The Truth About Cars: Ten Worst Automobiles 2007

Robert Farago
by Robert Farago
the truth about cars ten worst automobiles 2007

The fat lady has finally sung. The Truth About Cars (TTAC) and its faithful readers have identified the Ten Worst cars for sale in America in 2007. We began with a list of 136 reader-nominated vehicles. Our writers narrowed the field of bad dreams down to 20 finalists. By popular vote, you selected the ten most odious automobiles. And the winners are… after the jump (we need the page views).

10. Saturn ION – The lame duck ION waddles off the field of battle without achieving any glory whatsoever. From its Frankensteinian proportions and ditchwater dull detailing, to misaligned panel gaps visible from low earth orbit, to a Playskool-inspired dash made of recycled plastic swords, to engines so coarse they might as well been stickered “for agricultural use only,” the ION was a born loser. If only Saturn has followed its own advice to “re-think American.” – SM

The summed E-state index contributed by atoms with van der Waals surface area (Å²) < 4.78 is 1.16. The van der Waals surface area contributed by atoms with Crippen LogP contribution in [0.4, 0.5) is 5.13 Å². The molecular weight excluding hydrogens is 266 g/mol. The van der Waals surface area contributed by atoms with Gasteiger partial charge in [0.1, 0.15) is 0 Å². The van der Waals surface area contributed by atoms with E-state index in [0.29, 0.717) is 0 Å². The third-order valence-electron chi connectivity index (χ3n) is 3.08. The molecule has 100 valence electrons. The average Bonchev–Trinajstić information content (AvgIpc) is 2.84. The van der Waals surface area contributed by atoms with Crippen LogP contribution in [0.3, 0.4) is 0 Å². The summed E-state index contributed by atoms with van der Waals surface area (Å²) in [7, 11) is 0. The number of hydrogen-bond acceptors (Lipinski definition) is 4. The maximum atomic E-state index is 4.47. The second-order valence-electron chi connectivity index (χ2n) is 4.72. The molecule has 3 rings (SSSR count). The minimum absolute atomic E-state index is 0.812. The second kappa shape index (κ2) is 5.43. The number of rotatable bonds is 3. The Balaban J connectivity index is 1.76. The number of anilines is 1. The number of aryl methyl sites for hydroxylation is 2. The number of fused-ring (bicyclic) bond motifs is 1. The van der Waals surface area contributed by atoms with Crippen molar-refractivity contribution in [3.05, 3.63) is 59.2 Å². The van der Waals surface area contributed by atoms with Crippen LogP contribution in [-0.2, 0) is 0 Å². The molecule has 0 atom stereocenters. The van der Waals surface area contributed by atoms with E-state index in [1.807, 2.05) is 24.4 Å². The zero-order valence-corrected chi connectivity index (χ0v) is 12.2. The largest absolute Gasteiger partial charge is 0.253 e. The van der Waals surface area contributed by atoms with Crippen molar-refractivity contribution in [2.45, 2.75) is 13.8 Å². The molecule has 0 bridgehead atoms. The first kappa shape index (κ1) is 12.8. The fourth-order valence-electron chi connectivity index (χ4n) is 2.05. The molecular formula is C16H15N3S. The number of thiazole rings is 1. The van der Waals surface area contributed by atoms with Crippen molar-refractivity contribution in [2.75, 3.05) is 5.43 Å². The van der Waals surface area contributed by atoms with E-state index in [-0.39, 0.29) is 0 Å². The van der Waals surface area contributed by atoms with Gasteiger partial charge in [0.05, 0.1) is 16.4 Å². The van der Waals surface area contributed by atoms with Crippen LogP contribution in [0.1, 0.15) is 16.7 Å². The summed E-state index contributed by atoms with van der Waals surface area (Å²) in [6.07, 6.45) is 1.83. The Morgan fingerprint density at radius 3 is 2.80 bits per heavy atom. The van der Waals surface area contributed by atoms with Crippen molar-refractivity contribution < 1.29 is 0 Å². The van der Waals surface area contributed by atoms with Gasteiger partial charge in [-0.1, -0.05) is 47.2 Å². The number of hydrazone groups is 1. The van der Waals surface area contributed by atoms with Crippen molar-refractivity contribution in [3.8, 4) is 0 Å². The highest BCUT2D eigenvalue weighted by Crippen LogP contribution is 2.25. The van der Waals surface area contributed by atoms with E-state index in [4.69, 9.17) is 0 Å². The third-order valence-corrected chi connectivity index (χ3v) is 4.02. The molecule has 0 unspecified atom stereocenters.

9. Chrysler Aspen – Its OK love your SUV. Just not this one. The Chrysler Aspen is a cynical repackaging of the Pleistocene-era Dodge Durango, complete with an arthritic suspension and interior appointments you’re best advised not keep. It’s ugly, slow (even with a Hemi underhood) and badly built. It’s no wonder Aspen customers are lined-up none deep. – SM

8. Chevrolet TrailBlazer / GMC Envoy / Isuzu Ascender / Saab 9-7X – These four remaining examples of the GMT-360 platform are old school SUVs in strictest sense of the term; anyone whose education involved spending endless hours at a desk nailed to the floor in a drafty, cheerless classroom will know what I mean. We’re talking Trabant-class fit and finish and Yugo-compatible interior design. Although there may be a good reason to buy one, you can hear the competition singing “anything you can do I can do better.” And by God, they’re right. – AD

7. Hummer H2 – According to its detractors, the H2 represents everything that’s wrong with SUVs. We agree. The H2’s immense charisma has vanished as quickly as hopes for rapid fire nation building you-know-where. All that's left (automotively speaking) is a huge, slow, thirsty, ungainly five-year-old truck based on an eight-year-old platform. Sure, the H2 is great off road– as long it’s a double wide path. Meanwhile, you might as wear a freshly-bludgeoned baby seal as drive this big rig. How great is that? – JB